James A. George, our Film Critic, on the most controversial film of the year
The controversy surrounding Django Unchained is far from simple, but allow me to give brief context. The African Holocaust/the enslavement of around forty million American-born African descendants took place from 1555 (often denied by America as actually 1619), through to December 1865, when it was legally abolished. There is nothing funny about America’s history with slavery, and perhaps Tarantino has jumped the gun. Other than the series Roots, and perhaps Daughters of the Dust, film has not particularly explored the harsh reality of what happened. Can we trivialise the issue with cathartic violence, visual stylisation and humour? Maybe a more appropriate question, is why have such issues come to the forefront because of a period-piece Western by the ever-creative Tarantino? What is offensive is the negligence concerning the treatment of the African-American community and the lack of reparation to this day. The film is entertainment. The history is real. Personally, I appreciate Tarantino’s challenging of taboos.
Django Unchained feels like director Quentin Tarantino at his most free. While a few scenes run on a little too long, the sheer self-indulgence of the film is so charmingly crazy that the length can almost be forgiven. As ever he riffs off of film industry and yet gratefully pays homage to such moments. At one point, we even see Jamie Foxx’s terrifically acted Django spell out his name to a fellow bar patron, played by Franco Nero, the Django of the 1966 Western.
Not only is Jamie Foxx great, but so is Christoph Waltz as his partner; mentor in the art of gunplay, mentee in the ways of the 1858 South. Perhaps the most astonishing performances are from Leonardo DiCaprio and Samuel L. Jackson who play some of the most despicable characters in fictional cinematic history. Tarantino writes fantastic scenes which pivot on dramatic moments one might not expect. What may seem like a clear moment for a mass shootout instead plays out as a dialogue sequence, and vice versa. Where Tarantino continues to struggle however is his characterisations. Ever since Jackie Brown, Tarantino has struggled to make his characters all talk like different individuals. While they all attain different goals and ideals, everyone is equally as witty, varying in their vocabulary, and “Tarantinian”. Christopher Waltz’ Dr. Schultz (and Col. Hans Landa in Inglorious Basterds) recent collaborations with the writer have unleashed him from this dip slightly however. Regardless, a magnificent folkloric tale erupts and gallops along and takes us with it.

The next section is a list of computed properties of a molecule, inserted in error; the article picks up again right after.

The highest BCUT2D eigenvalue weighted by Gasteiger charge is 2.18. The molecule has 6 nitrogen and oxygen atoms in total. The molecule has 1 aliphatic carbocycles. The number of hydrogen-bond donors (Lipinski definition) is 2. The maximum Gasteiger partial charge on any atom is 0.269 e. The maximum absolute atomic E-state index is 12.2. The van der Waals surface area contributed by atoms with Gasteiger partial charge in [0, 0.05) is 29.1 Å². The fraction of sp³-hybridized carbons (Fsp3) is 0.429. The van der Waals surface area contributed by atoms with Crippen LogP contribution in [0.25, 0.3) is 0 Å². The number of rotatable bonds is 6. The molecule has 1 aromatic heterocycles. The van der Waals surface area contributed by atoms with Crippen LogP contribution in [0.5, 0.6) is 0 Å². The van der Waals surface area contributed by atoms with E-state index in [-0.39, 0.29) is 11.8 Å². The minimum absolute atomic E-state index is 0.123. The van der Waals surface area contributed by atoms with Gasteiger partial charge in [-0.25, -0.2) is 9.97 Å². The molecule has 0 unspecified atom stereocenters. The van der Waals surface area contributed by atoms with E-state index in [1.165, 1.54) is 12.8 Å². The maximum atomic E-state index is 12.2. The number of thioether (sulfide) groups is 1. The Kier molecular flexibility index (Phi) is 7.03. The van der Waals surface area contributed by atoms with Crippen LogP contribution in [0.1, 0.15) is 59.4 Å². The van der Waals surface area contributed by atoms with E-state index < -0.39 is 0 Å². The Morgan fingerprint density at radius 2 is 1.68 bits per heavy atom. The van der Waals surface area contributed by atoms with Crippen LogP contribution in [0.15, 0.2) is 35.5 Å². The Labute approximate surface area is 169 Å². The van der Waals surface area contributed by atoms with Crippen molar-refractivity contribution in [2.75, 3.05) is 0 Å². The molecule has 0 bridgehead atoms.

Another trope of Tarantino is his use of exploitative violence. Two spheres of violence exist in Django. The extravagantly entertaining blood-letting that Tarantino is famous for, and the raw, deliberate, disturbing violence that highlights the horror of slavery, but likely plays as a ‘PG’ version of the reality. Examples being the vengeful bloodbath, and the singular horror of the white man-orchestrated slave fight, respectively. It is not only the content of such scenes but the careful treatment. The shocking violence is brutal, raw, and brief. However, the violence intended to be playful is choreographed like a dance with gunmen leaping around amongst splatters and swipes of blood.
Django Unchained is a stellar start to the year in cinema, and certainly one of Tarantino’s greatest films to date: while it doesn’t dabble in non-linear narrative nor large ensemble cast, the tale of the two bounty hunters, Django and Dr. Schultz is told well, with emotion, something arguably thin on the ground in Tarantino’s past work. The cinematography captures the essence of the South and the editing is lively yet controlled. I was concerned the usual mix of post-modern referencing both visual and audible would be tired, however the fast zooms, set pieces, and blend of hip-hop and Western movie themes pay off beautifully and surprisingly refreshingly. My faith in Tarantino is restored and I can’t wait to see this film a second time.